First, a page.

It’s a whole lot easier to remember to charge that phone when it’s secured in a spiffy-looking block. We made a simple cube charging station out of reclaimed pallet wood. A few weeks ago, I built a large state sign for my wall from a busted-up pallet.
I kept a few of the spacing blocks thinking about what could be made from this weathered wood. So, this weekend, I cleaned off my nightstand to simplify my daily landing space, and this project just seemed to be just the right fit. Here are a few steps on what I did to make a custom charging block from reclaimed wood.
Step 1: Find a Suitable Piece of Reclaimed Wood
First, find a suitable block. Since it’s going to be on the nightstand, I didn’t want something too large, but a few of the bigger pieces may be made into tablet stands in the near future. One of the things I liked about the small block I picked was the light “China Treated” stamp that I traced and rubbed down with lubricant oil to make stand out a bit more. After picking the piece, give it a good sanding to smooth off the rough edges. Don’t have any scrap wood laying around? Here’s a guide on where to find reclaimed wood.
Step 2: Drill Holes for the Cables and Charging Port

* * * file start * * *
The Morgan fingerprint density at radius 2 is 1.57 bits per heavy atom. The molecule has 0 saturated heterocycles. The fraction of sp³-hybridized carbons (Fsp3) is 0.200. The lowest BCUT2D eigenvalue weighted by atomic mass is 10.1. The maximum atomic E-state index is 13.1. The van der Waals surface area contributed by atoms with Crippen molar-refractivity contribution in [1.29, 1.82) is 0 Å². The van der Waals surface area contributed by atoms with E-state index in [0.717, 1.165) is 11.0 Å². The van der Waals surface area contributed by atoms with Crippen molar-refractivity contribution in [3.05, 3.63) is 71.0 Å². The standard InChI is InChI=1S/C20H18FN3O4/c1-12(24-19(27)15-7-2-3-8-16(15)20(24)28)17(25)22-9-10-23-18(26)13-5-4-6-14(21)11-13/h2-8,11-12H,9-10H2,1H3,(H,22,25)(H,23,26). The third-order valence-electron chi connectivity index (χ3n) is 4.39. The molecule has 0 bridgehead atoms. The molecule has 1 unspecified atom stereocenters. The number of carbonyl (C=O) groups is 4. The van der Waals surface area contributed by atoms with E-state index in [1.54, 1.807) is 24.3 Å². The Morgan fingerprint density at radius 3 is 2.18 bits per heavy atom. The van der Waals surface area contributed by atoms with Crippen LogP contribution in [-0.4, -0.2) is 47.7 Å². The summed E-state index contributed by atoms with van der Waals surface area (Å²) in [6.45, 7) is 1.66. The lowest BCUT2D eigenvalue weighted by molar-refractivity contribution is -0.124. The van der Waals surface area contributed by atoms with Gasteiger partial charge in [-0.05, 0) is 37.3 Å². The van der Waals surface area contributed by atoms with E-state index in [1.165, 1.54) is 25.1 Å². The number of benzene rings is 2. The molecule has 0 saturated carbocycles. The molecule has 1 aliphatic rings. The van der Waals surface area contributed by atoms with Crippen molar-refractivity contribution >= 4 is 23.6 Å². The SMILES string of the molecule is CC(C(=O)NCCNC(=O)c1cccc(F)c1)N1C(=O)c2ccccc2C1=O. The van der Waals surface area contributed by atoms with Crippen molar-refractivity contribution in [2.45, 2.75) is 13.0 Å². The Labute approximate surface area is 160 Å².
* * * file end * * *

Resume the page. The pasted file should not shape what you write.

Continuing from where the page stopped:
I used a small Forstner bit to drill the hole through the block. This was a pain due to the thickness, so I had to go slow and evacuate the sawdust out often for a nice clean hole. I drilled the hole to give the bottom of the slot some play as I will be sliding the phone in and out often so I don’t want it too tight. *My phone has a side charging port, if yours comes in the bottom I would recommend the same drilling through, then a hole down to the bottom and a small slot from the back to the hole in the bottom for the cord.
Step 3: Cut a Resting Slot for the Phone
Set the table saw to cut a slot to the drilled hole. The angle doesn’t really matter, but mine was at about 20 degrees or so. I cut one pass, then moved the fence back a bit for the second pass which left a clean slot the length of the block.
Step 4: Sand and Finish
Lastly, sand it up and finish as you please. I actually took a few of the rusted nails from the pallet and pounded them back into the block at this point for a bit of extra character. One coat of wipe-on poly finish and was a complete project, ready for daily use.